Grab your coffee and settle in for some eye-opening facts. There’s a floating ...
Phirni (firni) is a delectable Indian dessert made with rice flour. Traditioanlly, phirni is made with rose water or orange blossom water, saffron and cardamom. Most recipes for phirni also include ground pistachios or almonds, and have raisins or currants mixed into it. It’s a wonderful way to end a traditional Indian dinner.
Fair warning: this is not traditional phirni. It doesn’t have the traditional spices or flavors in it, but it does share the creamy, sweet texture and richness of the Indian dessert. If you really love those flavors, you can easily substitute cardamom seeds for the allspice, and rose syrup for the vanilla extract. This is tailored for my family’s tastes — they’re not terribly adventurous.
There’s a story behind the recipe, of course, as there is behind nearly all of my recipes. A few days ago, a favorite coffee blogger posted about how to keep a burr coffee grinder clean. His method uses a fairly common technique to remove coffee oils and flavors from burrs — tossing a handful of rice into the hopper and running it through the machine. He noted that you just throw the ground rice away — unless you can think of another way to use it. That’s the kind of challenge I can’t resist. So of course — I tossed a handful of rice into the hopper of my coffee grinder and ran it through the machine on the fine setting.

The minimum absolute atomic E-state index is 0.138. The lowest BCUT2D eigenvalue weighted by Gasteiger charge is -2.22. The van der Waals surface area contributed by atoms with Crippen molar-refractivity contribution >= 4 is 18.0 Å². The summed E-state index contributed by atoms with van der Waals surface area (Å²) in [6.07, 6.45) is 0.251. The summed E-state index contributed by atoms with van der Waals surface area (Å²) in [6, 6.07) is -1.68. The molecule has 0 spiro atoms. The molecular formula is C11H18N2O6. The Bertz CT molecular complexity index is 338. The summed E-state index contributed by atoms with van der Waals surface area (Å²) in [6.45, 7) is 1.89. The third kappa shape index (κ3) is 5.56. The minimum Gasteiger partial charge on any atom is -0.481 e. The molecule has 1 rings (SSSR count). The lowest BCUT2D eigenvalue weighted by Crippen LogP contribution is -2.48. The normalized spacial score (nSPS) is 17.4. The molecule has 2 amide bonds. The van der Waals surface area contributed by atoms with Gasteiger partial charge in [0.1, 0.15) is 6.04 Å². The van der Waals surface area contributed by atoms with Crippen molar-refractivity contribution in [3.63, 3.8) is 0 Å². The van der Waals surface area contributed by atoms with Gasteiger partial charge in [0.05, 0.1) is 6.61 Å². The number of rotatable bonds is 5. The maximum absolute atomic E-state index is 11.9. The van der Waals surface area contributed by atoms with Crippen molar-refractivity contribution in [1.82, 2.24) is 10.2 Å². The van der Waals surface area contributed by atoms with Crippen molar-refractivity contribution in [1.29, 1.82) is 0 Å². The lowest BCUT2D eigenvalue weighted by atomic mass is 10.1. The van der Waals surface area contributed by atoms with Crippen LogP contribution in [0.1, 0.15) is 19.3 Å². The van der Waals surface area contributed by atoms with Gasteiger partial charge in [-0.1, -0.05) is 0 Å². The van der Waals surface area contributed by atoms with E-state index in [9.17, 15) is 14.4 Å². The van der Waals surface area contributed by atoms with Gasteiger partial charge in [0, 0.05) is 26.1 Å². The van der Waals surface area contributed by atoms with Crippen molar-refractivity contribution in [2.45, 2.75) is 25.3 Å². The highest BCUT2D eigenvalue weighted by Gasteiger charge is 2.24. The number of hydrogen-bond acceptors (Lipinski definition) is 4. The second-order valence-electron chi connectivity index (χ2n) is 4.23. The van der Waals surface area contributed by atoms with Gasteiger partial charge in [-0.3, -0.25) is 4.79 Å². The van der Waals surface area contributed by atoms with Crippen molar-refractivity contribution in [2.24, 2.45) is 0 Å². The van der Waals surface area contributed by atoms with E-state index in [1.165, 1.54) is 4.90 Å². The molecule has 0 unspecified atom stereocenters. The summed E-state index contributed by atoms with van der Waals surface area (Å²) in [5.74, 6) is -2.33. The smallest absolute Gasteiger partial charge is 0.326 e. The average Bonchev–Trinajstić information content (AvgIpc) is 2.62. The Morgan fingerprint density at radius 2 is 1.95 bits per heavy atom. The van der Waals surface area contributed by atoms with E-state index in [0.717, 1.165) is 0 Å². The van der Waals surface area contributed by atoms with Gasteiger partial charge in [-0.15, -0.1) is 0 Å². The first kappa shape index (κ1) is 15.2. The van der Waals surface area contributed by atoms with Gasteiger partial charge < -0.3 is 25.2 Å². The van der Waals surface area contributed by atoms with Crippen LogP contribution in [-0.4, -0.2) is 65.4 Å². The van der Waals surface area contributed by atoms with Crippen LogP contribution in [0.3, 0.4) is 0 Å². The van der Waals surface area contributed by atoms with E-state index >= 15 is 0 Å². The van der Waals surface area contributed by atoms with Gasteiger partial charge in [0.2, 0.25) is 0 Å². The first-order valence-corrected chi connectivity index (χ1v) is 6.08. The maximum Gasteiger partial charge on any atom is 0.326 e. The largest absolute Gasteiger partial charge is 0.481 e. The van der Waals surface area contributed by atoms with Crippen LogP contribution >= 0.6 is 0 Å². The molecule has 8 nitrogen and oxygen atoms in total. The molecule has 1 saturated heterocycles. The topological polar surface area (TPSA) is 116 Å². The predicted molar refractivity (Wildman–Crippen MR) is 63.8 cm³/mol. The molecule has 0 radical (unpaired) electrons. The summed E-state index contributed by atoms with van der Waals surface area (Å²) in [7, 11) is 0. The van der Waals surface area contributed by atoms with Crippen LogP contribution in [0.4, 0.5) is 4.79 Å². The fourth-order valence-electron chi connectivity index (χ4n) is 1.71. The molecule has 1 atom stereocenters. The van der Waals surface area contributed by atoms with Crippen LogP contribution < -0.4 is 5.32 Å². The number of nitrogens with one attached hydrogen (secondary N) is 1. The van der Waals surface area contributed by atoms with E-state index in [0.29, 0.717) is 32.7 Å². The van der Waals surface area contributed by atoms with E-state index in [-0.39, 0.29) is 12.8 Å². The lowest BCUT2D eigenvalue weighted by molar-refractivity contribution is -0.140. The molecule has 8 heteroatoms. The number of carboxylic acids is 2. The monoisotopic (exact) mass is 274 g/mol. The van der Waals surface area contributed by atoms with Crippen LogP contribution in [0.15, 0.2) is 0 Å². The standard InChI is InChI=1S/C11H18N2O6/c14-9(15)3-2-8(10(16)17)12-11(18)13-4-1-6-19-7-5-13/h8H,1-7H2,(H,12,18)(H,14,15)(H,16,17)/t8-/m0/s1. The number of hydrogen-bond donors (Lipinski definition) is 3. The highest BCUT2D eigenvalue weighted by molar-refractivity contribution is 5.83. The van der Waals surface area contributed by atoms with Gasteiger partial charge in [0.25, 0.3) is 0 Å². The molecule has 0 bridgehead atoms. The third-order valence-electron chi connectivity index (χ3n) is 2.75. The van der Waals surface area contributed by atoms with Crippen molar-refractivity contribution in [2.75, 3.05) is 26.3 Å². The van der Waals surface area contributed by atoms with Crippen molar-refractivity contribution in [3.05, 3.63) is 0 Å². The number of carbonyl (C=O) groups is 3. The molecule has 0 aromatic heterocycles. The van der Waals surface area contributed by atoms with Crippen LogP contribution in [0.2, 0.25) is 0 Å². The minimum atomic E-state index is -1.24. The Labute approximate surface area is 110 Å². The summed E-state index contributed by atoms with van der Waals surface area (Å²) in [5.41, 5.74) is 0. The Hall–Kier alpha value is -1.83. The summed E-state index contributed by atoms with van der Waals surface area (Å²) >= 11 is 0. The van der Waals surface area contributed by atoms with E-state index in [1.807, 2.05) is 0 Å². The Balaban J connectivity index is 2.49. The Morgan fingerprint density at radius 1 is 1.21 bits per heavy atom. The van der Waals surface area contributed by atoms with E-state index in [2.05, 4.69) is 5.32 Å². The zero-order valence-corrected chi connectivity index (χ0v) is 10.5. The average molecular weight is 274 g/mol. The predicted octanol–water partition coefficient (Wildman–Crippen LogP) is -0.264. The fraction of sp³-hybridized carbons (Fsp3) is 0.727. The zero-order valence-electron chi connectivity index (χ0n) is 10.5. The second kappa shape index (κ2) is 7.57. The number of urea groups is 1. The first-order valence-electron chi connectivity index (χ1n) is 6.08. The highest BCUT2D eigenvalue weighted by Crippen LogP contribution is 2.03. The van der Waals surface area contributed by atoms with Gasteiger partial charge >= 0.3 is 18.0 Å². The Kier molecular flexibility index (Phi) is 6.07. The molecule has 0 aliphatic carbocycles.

What came out was a mixture of ground coffee remnants and rice ground to about the texture of fine corn meal. Needless to say, the rice flour wasn’t usable as it was — and it took a little doing to separate the coffee grounds from the rice flour — but take my word that it’s doable. You, however, don’t have to go to all that trouble — just use rice flour bought at the supermarket.
Reserve 1/2 cup milk to mix with the rice flour later. In the bowl, mix milk, half & half and ground coffee. Stir it together well and let it sit for at least 30 minutes to allow the coffee to infuse.
Line a mesh strainer with a a double thickness of cheesecloth or a fine cloth.
Strain the milk mixture through the strainer into the saucepan. Stir in the sugar over low heat until the sugar is dissolved. Add the vanilla and a pinch of salt.
Tie the spices in a small square of cheesecloth to make them easier to retrieve. Drop the cheesecloth into the mix.
Heat the milk/coffee mixture over low heat, stirring occasionally, until it is just below boiling. Continue stirring over low heat for five minutes. Remove the spices from the mixture.
Mix the reserved milk with the rice flour in a small bowl or cup, stirring it well.
Slowly add the rice flour mixture to the coffee milk mixture, stirring continuously to avoid lumps forming.
Continue stirring over low heat until the mixture thickens to pudding consistency.
In a small saucepan, stir the espresso and sugar together over low heat until the sugar is completely dissolved and the mixture is syrupy.
Spoon a small amount of the coffee syrup into the bottom of each dessert glass.
Ladle the thickened pudding into the dessert glasses, allowing the coffee syrup to seep up along the sides.
Allow the pudding to cool to room temperature or slighly above, then refrigerate for 2 to 4 hours to chill.
Top each serving of coffee phirni with a dollop of whipped cream and dust with powdered cinnamon or cocoa, or garnish with chocolate-covered espresso beans.